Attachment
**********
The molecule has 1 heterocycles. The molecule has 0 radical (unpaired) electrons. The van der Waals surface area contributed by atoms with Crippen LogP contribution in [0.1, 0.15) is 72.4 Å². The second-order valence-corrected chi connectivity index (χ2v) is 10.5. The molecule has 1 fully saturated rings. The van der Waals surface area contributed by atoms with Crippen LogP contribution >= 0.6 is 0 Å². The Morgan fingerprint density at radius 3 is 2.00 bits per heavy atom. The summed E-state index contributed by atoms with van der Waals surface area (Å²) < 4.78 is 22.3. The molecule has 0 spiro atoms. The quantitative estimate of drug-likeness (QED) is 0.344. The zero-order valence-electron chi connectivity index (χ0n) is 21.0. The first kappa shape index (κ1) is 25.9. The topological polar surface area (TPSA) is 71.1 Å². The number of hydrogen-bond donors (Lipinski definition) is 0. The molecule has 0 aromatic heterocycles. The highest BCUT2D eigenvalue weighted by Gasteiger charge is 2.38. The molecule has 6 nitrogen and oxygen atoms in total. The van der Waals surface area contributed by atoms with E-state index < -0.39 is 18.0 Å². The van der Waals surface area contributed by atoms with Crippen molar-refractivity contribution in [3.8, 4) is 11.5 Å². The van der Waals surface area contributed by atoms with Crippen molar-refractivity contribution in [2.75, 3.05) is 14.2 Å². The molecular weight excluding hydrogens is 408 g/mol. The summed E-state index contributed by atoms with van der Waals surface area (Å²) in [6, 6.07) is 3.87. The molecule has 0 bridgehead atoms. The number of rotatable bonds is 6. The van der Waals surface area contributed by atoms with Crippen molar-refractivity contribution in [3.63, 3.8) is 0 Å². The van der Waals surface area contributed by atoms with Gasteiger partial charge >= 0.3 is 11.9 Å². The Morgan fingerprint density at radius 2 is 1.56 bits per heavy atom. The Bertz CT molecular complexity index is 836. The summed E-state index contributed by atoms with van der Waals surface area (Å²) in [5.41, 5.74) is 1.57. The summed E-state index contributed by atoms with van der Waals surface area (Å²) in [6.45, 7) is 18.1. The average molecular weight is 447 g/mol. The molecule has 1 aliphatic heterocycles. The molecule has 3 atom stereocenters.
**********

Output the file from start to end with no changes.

The molecule has 1 heterocycles. The molecule has 0 radical (unpaired) electrons. The van der Waals surface area contributed by atoms with Crippen LogP contribution in [0.1, 0.15) is 72.4 Å². The second-order valence-corrected chi connectivity index (χ2v) is 10.5. The molecule has 1 fully saturated rings. The van der Waals surface area contributed by atoms with Crippen LogP contribution >= 0.6 is 0 Å². The Morgan fingerprint density at radius 3 is 2.00 bits per heavy atom. The summed E-state index contributed by atoms with van der Waals surface area (Å²) < 4.78 is 22.3. The molecule has 0 spiro atoms. The quantitative estimate of drug-likeness (QED) is 0.344. The zero-order valence-electron chi connectivity index (χ0n) is 21.0. The first kappa shape index (κ1) is 25.9. The topological polar surface area (TPSA) is 71.1 Å². The number of hydrogen-bond donors (Lipinski definition) is 0. The molecule has 0 aromatic heterocycles. The highest BCUT2D eigenvalue weighted by Gasteiger charge is 2.38. The molecule has 6 nitrogen and oxygen atoms in total. The van der Waals surface area contributed by atoms with E-state index < -0.39 is 18.0 Å². The van der Waals surface area contributed by atoms with Crippen molar-refractivity contribution in [3.8, 4) is 11.5 Å². The van der Waals surface area contributed by atoms with Crippen molar-refractivity contribution in [2.75, 3.05) is 14.2 Å². The molecular weight excluding hydrogens is 408 g/mol. The summed E-state index contributed by atoms with van der Waals surface area (Å²) in [6, 6.07) is 3.87. The molecule has 0 bridgehead atoms. The number of rotatable bonds is 6. The van der Waals surface area contributed by atoms with Crippen molar-refractivity contribution in [3.63, 3.8) is 0 Å². The van der Waals surface area contributed by atoms with Gasteiger partial charge >= 0.3 is 11.9 Å². The Morgan fingerprint density at radius 2 is 1.56 bits per heavy atom. The Bertz CT molecular complexity index is 836. The summed E-state index contributed by atoms with van der Waals surface area (Å²) in [5.41, 5.74) is 1.57. The summed E-state index contributed by atoms with van der Waals surface area (Å²) in [6.45, 7) is 18.1. The average molecular weight is 447 g/mol. The molecule has 1 aliphatic heterocycles. The molecule has 3 atom stereocenters.